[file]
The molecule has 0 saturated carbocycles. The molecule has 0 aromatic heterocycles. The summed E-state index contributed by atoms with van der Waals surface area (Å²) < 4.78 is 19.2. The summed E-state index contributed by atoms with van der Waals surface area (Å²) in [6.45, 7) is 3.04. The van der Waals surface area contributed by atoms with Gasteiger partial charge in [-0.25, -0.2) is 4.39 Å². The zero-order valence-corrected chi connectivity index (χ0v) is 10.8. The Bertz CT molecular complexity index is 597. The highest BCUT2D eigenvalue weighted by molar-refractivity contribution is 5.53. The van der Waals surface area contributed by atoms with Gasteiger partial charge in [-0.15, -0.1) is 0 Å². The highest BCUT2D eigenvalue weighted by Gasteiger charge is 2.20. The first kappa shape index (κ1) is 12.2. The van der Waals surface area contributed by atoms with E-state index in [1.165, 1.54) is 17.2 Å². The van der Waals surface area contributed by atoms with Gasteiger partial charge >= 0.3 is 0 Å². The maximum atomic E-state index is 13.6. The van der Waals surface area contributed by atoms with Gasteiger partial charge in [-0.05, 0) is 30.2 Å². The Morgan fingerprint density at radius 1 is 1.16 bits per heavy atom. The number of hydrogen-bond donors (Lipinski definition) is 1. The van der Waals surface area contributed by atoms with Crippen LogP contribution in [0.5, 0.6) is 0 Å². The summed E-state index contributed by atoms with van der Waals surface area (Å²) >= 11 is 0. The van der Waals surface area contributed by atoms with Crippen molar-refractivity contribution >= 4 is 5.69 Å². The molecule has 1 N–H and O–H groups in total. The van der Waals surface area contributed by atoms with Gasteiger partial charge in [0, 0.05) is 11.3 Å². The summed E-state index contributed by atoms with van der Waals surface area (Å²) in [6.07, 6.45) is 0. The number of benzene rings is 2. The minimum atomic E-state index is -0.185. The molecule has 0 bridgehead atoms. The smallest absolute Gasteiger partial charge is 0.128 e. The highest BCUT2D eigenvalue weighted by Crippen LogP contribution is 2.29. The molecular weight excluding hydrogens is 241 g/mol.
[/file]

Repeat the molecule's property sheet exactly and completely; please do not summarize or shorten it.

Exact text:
The molecule has 0 saturated carbocycles. The molecule has 0 aromatic heterocycles. The summed E-state index contributed by atoms with van der Waals surface area (Å²) < 4.78 is 19.2. The summed E-state index contributed by atoms with van der Waals surface area (Å²) in [6.45, 7) is 3.04. The van der Waals surface area contributed by atoms with Gasteiger partial charge in [-0.25, -0.2) is 4.39 Å². The zero-order valence-corrected chi connectivity index (χ0v) is 10.8. The Bertz CT molecular complexity index is 597. The highest BCUT2D eigenvalue weighted by molar-refractivity contribution is 5.53. The van der Waals surface area contributed by atoms with Gasteiger partial charge in [-0.15, -0.1) is 0 Å². The highest BCUT2D eigenvalue weighted by Gasteiger charge is 2.20. The first kappa shape index (κ1) is 12.2. The van der Waals surface area contributed by atoms with E-state index in [1.165, 1.54) is 17.2 Å². The van der Waals surface area contributed by atoms with Gasteiger partial charge >= 0.3 is 0 Å². The maximum atomic E-state index is 13.6. The van der Waals surface area contributed by atoms with Gasteiger partial charge in [-0.05, 0) is 30.2 Å². The Morgan fingerprint density at radius 1 is 1.16 bits per heavy atom. The number of hydrogen-bond donors (Lipinski definition) is 1. The van der Waals surface area contributed by atoms with Crippen LogP contribution in [0.5, 0.6) is 0 Å². The summed E-state index contributed by atoms with van der Waals surface area (Å²) >= 11 is 0. The van der Waals surface area contributed by atoms with Crippen molar-refractivity contribution >= 4 is 5.69 Å². The molecule has 1 N–H and O–H groups in total. The van der Waals surface area contributed by atoms with Gasteiger partial charge in [0, 0.05) is 11.3 Å². The summed E-state index contributed by atoms with van der Waals surface area (Å²) in [6.07, 6.45) is 0. The number of benzene rings is 2. The minimum atomic E-state index is -0.185. The molecule has 0 bridgehead atoms. The smallest absolute Gasteiger partial charge is 0.128 e. The highest BCUT2D eigenvalue weighted by Crippen LogP contribution is 2.29. The molecular weight excluding hydrogens is 241 g/mol.